See you in St. Louis!




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156th Anniversary of the Battle of Gettysburg


156th Anniversary of the Battle of Gettysburg

July 1-3, 2019 - The three day Battle of Gettysburg marked a turning point not only in the course of the American Civil War, but also for the future of the United States of America. Join Park Rangers and Licensed Battlefield Guides during the 156th Anniversary for a series of free guided walks and talks that discuss, explore, and reflect on this important chapter in our nation’s history.

Click here for complete details

History's Headlines - Civil War Piano Man



History's Headlines - Civil War Piano Man
by Frank Walen - CRWT Board Member

It was at roughly 4:00 p.m. on June 15, 1863 when the Williamsport, Pennsylvania telegraph in the local telegraph office began to pound wildly. The words it tapped out were clear. Confederate General Robert E. Lee had crossed into Maryland where it was assumed he would quickly take Hagerstown. But the three columns of troops were clearly headed for bigger game: Harrisburg. The state capital was in the sights of the invading army. Confusion gripped the crowd that gathered in the streets. A placard of the news quickly gathered folks around it. Among them was a tall, slender man with a high forehead and bushy mustache. That he was not a local was clear but many in the crowd must have recognized him as Louis Moreau Gottschalk, the pianist who was set to give a performance that night in the town of 5,000.

Known for his flamboyant piano pieces that mixed Black, Latin and Caribbean rhythms with patriotic airs, the New Orleans native was sometimes attacked for his performances for lacking dignity. But by and large the public loved them. And an artist who had been praised by no less a figure than Frederic Chopin could not lack confidence.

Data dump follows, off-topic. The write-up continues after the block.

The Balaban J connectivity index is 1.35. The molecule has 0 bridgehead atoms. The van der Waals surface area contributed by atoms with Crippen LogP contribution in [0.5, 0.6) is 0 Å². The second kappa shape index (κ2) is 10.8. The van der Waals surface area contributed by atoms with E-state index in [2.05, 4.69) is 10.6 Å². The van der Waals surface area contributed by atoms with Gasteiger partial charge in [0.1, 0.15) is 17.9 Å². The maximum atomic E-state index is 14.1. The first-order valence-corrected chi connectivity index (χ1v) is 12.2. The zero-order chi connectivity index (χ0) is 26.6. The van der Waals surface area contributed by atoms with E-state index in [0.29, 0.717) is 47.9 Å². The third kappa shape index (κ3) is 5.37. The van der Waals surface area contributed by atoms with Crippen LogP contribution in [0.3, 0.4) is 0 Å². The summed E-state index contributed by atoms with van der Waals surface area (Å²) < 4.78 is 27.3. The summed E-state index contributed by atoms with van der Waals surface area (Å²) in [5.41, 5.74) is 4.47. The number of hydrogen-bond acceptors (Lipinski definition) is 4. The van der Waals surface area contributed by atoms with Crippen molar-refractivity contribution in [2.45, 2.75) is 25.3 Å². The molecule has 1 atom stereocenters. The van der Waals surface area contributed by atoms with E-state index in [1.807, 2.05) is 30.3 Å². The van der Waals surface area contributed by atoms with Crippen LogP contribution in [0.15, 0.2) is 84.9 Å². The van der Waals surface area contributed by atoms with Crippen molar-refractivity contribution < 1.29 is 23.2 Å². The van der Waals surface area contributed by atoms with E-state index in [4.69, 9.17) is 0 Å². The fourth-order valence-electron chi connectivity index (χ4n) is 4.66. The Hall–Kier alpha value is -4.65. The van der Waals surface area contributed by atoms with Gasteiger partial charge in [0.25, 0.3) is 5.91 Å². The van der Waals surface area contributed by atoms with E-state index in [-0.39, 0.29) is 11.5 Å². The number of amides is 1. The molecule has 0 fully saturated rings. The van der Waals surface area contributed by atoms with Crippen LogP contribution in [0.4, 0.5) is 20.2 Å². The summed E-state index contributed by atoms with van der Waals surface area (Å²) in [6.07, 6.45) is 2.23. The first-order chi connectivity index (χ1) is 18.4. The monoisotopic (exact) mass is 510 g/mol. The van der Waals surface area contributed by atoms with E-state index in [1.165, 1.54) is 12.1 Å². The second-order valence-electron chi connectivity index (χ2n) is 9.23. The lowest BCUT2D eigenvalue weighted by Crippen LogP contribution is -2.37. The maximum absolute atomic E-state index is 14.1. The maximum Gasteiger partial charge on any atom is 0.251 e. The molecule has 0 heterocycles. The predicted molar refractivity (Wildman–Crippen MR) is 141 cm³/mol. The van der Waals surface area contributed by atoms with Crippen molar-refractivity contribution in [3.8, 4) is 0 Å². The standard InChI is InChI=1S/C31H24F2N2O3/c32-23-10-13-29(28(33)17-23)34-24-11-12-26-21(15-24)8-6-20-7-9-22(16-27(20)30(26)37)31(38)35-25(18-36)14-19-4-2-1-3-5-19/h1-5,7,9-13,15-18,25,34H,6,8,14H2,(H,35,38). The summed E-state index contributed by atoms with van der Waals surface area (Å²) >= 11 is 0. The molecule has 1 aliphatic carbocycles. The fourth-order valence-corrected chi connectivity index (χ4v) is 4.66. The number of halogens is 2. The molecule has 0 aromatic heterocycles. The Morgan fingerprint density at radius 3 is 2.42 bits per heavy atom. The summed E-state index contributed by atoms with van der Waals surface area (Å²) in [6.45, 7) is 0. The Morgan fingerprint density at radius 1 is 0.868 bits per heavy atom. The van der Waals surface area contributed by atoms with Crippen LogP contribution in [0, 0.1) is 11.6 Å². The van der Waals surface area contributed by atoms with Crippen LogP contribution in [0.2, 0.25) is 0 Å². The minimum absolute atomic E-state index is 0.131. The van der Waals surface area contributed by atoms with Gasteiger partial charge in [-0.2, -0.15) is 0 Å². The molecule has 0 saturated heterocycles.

Despite his Southern roots- he had cousins in the Confederate Army- Gottschalk, who had grown up with and seen up close what he called "the horrors of slavery," was a strong supporter of the Union cause. The spirit of national movements in 19th century Europe was progressive, he wrote, but the South's movement only offered the regressive force of slavery for its existence. Gottschalk played several concerts in Washington where President Lincoln and his wife, along with General Grant, were in the front row. Gottschalk noted that at first glance Lincoln was not a handsome man. But something in his eyes suggested "the expression of goodness and something of honesty in his countenance… that caused the exterior to be forgotten."

But on that June day Gottschalk had one thing in his mind, get his manager to cancel the concert set for Harrisburg. "It is evident, " he wrote in his journal "that people who expect every moment to be bombarded are not in the state of mind to listen to music…to say nothing of the…
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Millions in Economic Benefits Generated by Tourism at Gettysburg NMP and Eisenhower NHS


Tourism to Gettysburg NMP and Eisenhower NHS creates $87.5 Million in Economic Benefits

Gettysburg, PA – A new National Park Service (NPS) report shows that 992,025 visitors to Gettysburg National Military Park and Eisenhower National Historic Site in 2018 spent $64 million in communities near the two parks. That spending supported 812 jobs in the local area and had a cumulative benefit to the local economy of $87.5 million.

 “Gettysburg National Military Park and Eisenhower National Historic Site welcomes visitors from across the country and around the world,” said Acting Superintendent Kristina Heister. “We are delighted to share the story of these places and the experiences they provide.”